Ukrainian Professor Turned Soldier Still Lectures Students From Battlefield

Teaching is a large part of the life of Fedir Sandor, so much so that the Ukrainian professor continues to provide lectures to his students while on the battlefield fighting for his country against Russia.

Sandor is a professor at Uzhhorod National University, where, according to the school's website, he is a doctor of philosophy and is the head of the department of sociology and social work.

A picture of him dressed in fatigues and donning a rifle has circulated online on platforms including Twitter, Reddit and Facebook, not just because he is a teacher defending his homeland but also because he is giving his students a virtual lecture while holed up in a bunker.

People cited his dedication to the teaching craft, such as one internet user saying "both the university and country are blessed to have him."

Fedir Sandor
Fedir Sandor, a college professor and department head, enlisted in the Ukrainian military to fight against Russia. He still conducts virtual lectures in the trenches. Uzhhorod National University

"This is why Ukraine will win," another said.

"I see this man as a hero not only today, but for the future of the young students who will forever remember him for what he does," said another Twitter user who identified himself as a Danish citizen.

Google Scholar shows that Sandor's work, such as "Gender and modern society" and "Subject-subject relations in social work and biopsychosocial approach to human understanding," has been cited in 525 research papers, including 347 studies since 2017 alone.

His university said Thursday that on the first day of the war with Russia, Fedor enlisted to serve in Ukraine's Terror Defense Battalion. He is reportedly now fighting in an unspecified exact location in the country's eastern region.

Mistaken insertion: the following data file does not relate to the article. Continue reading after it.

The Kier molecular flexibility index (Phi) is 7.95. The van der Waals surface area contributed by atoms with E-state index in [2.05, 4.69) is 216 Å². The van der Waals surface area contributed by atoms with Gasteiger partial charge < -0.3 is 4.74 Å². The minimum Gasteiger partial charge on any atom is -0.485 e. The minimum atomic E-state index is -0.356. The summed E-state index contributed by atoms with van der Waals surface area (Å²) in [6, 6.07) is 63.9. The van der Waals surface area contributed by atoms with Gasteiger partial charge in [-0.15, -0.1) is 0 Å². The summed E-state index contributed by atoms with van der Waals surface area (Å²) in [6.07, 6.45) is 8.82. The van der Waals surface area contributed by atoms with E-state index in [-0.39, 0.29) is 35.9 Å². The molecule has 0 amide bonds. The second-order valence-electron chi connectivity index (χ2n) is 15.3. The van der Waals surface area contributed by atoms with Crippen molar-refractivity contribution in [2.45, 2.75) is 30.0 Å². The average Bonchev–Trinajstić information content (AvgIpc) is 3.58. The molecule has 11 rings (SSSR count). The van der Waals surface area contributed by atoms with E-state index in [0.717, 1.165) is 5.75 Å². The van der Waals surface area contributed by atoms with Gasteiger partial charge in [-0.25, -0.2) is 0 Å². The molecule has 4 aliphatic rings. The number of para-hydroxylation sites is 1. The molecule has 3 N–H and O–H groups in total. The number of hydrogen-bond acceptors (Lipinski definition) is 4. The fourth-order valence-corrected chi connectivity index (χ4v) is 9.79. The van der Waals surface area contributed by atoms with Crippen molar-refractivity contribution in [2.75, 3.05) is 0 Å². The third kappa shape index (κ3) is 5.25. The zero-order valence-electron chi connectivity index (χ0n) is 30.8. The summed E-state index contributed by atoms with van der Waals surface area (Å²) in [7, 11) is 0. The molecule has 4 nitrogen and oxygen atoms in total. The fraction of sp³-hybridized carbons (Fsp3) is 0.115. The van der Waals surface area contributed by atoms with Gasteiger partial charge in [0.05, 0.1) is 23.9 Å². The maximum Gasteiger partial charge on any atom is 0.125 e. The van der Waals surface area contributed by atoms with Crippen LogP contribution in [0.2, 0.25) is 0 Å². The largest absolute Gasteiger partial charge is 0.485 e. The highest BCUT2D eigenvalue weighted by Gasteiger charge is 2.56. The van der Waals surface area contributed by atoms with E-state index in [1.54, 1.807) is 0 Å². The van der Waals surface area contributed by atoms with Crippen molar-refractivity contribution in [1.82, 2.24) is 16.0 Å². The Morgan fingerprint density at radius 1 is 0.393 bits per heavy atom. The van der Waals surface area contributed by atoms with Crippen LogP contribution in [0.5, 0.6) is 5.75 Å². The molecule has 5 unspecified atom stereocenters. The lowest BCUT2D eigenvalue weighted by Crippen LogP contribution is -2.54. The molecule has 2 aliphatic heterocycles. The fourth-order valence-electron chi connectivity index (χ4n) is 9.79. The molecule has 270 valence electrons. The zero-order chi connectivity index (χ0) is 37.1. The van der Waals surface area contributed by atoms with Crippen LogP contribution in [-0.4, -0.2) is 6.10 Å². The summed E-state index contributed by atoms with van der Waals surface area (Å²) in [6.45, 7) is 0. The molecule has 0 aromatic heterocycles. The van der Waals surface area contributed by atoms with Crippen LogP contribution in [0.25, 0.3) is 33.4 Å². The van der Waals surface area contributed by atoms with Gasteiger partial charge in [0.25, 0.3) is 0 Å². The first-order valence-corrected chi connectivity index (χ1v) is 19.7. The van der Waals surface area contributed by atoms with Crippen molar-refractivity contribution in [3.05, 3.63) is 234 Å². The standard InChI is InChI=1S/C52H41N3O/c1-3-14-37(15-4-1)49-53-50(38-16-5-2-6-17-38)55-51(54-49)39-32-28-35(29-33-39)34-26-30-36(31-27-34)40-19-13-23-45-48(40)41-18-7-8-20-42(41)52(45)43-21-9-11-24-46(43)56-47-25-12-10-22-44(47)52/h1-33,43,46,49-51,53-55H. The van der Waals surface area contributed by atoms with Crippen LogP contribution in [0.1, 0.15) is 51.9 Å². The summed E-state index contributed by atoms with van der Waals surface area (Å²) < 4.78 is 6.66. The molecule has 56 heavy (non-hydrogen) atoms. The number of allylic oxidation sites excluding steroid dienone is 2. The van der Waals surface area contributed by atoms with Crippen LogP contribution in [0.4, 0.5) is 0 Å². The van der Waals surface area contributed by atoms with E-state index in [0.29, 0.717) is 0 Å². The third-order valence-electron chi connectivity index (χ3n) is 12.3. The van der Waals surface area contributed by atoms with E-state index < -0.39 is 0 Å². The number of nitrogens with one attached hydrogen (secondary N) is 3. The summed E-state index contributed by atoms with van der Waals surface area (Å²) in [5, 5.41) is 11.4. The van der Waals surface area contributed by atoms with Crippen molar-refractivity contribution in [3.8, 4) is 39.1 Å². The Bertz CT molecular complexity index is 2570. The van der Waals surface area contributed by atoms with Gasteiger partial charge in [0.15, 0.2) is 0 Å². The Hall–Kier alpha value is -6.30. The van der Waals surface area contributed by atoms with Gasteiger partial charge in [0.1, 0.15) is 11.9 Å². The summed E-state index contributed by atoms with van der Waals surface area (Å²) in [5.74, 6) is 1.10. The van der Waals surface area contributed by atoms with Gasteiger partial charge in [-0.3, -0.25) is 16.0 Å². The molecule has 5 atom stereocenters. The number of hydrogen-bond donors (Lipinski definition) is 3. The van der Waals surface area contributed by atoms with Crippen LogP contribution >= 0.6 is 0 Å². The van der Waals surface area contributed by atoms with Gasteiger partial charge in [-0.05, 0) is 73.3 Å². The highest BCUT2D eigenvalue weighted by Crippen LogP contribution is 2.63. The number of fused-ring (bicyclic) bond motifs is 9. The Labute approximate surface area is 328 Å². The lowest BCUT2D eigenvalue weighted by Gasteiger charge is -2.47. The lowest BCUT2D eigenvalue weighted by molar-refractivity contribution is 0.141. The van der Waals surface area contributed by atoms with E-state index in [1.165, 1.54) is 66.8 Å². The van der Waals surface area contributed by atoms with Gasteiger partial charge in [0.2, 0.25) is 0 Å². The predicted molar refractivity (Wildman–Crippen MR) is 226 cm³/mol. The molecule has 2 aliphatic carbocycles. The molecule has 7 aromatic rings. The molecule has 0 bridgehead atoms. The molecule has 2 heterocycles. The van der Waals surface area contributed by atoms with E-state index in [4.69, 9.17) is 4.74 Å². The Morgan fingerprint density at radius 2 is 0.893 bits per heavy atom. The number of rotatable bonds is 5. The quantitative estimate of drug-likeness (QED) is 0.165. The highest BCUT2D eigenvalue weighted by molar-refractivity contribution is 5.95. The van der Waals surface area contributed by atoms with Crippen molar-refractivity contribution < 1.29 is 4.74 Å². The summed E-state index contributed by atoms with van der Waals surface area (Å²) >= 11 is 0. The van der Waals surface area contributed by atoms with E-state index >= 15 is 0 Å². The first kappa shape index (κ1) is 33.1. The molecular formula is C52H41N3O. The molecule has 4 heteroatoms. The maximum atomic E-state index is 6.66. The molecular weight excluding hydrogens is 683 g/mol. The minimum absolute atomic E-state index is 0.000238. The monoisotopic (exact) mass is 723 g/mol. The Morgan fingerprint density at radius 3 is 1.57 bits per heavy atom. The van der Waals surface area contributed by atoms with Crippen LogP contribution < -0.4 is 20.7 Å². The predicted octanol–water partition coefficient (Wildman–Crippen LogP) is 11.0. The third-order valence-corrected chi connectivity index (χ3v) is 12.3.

He has maintained a consistent schedule involving lectures at 8 a.m. every Monday and Tuesday. Upon enlistment, he reached an agreement with his command unit, as well as his fellow serving countrymen, to be able to both fight and teach.

"I have been in the army for 70 days," Fedor said. "I went to the military registration and enlistment office immediately after the couple on February 24. But I didn't give up classes with students...I did not miss a single one. I always prefer morning classes: I read, and then you have time for another job."

Lectures he gives cover subjects like tourism, as well as leading seminars for social sciences students at his university.

I went to the dugout and continued to give a lecture...We are fighting for an educated nation. If I did not give lectures, it would be a sin. Why did I go to war?
Fedir Sandor

He explained that his daily routine is adjusted accordingly. While combat duty lasts 24 hours, he said he needs to be on duty and in position for four hours, and then has four hours of rest—the latter of which involves teaching, dealing with living arrangements, or digging trenches for further protection.

Sandor said shelling is not a big distraction, comparing the sound to "a tractor walking."

"There was just a shelling, and we read the errors in the modules," he said. "I went to the dugout and continued to give a lecture...We are fighting for an educated nation. If I did not give lectures, it would be a sin. Why did I go to war?"

Sandor's valiant efforts have been commended both near and far, including by friends of his, like Minister of Culture and Information Policy Oleksandr Tkachenko.

"It was thought that if the Russians had such teachers at the time, they could live in a prosperous democratic country, and a dictator would never lead a nuclear state," Tkachenko wrote on Facebook. "But nope nope nope. Ukraine will win for sure. Because our people are the real ones. With the confidence of victory!"

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The battle wages on. As one top Vladimir Putin ally said, "Russia is here forever," Ukrainian soldiers continue to resist. One video shows troops hiding in a wooden area and blowing up a Russian truck.

Moldova has stayed quiet due to not escalating tensions with Putin and Russia, as it has been rumored to be a future target.

Newsweek reached out to Sandor and university official Myroslava Lendel for comment.